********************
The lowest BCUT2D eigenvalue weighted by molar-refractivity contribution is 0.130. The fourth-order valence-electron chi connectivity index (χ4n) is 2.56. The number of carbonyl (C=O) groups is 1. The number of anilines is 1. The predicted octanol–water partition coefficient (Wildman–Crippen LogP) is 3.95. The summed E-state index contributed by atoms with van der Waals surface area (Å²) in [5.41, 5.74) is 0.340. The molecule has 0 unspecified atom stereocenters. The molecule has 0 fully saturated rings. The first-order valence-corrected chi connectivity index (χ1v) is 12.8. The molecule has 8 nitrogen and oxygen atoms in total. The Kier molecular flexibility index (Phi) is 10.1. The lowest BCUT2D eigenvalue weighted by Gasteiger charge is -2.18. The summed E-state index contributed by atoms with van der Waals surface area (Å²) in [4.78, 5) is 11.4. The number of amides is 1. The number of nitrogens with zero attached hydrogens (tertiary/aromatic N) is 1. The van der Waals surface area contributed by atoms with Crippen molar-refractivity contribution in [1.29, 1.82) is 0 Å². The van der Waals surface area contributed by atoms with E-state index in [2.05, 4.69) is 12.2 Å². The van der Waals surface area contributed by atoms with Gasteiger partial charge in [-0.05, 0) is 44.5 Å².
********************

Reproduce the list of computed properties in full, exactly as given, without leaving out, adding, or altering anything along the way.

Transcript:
The lowest BCUT2D eigenvalue weighted by molar-refractivity contribution is 0.130. The fourth-order valence-electron chi connectivity index (χ4n) is 2.56. The number of carbonyl (C=O) groups is 1. The number of anilines is 1. The predicted octanol–water partition coefficient (Wildman–Crippen LogP) is 3.95. The summed E-state index contributed by atoms with van der Waals surface area (Å²) in [5.41, 5.74) is 0.340. The molecule has 0 unspecified atom stereocenters. The molecule has 0 fully saturated rings. The first-order valence-corrected chi connectivity index (χ1v) is 12.8. The molecule has 8 nitrogen and oxygen atoms in total. The Kier molecular flexibility index (Phi) is 10.1. The lowest BCUT2D eigenvalue weighted by Gasteiger charge is -2.18. The summed E-state index contributed by atoms with van der Waals surface area (Å²) in [4.78, 5) is 11.4. The number of amides is 1. The number of nitrogens with zero attached hydrogens (tertiary/aromatic N) is 1. The van der Waals surface area contributed by atoms with Crippen molar-refractivity contribution in [1.29, 1.82) is 0 Å². The van der Waals surface area contributed by atoms with E-state index in [2.05, 4.69) is 12.2 Å². The van der Waals surface area contributed by atoms with Gasteiger partial charge in [-0.05, 0) is 44.5 Å².